SEOUL, Oct. 6 (Korea Bizwire) — The Supreme Court has finalized a decision to grant refugee status to a Pakistani family who fled their home country in fear of so-called honor crimes, officials said Thursday.
Upholding a lower court’s ruling, the top court sided with the Pakistanis’ request for asylum here after they received threats of honor killings from family members for entering into a marriage they had disapproved of.
The ruling is the first to recognize refugee status for potential victims of honor killing after many cases in which fear of revenge was not considered as an element of risk.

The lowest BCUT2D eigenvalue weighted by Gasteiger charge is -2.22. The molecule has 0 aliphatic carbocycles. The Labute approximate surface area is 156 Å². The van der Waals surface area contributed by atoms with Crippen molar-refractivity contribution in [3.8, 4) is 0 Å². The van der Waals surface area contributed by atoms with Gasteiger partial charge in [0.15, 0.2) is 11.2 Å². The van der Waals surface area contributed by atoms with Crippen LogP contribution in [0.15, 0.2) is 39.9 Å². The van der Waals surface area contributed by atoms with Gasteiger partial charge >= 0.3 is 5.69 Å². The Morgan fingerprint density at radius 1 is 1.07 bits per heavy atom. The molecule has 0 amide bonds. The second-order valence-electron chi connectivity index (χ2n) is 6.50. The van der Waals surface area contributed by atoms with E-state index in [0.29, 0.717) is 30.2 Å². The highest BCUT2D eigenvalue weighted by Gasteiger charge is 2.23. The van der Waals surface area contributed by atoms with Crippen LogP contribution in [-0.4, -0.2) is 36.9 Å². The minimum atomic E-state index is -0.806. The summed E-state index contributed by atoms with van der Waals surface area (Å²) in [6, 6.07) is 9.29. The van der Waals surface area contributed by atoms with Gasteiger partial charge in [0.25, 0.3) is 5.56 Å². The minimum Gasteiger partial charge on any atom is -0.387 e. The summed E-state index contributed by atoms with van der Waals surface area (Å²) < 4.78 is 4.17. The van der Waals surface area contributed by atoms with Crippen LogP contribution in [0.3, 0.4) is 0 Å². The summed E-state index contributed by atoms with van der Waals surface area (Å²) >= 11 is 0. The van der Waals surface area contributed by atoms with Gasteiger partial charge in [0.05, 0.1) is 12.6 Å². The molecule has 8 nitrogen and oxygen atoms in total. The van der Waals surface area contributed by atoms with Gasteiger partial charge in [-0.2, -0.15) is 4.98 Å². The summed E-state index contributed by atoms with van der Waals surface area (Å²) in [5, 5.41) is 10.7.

The Pakistani man, whose identity has been withheld, had planned a marriage with a young Pakistan woman of a higher social class in 2016.
Her family disapproved of the couple’s plan and threatened so-called honor killings for violating conservative norms governing women’s relationships.
The family has since fled to South Korea.
Immigration officials, however, rejected the family’s application for refugee status, citing that the man previously looked for jobs here. They filed a suit to have the decision repealed.
A lower court initially sided with the immigration office, but an appellate court overturned the decision, saying a forced marriage harms the most elementary human rights and the applicants would be in clear danger if sent back home.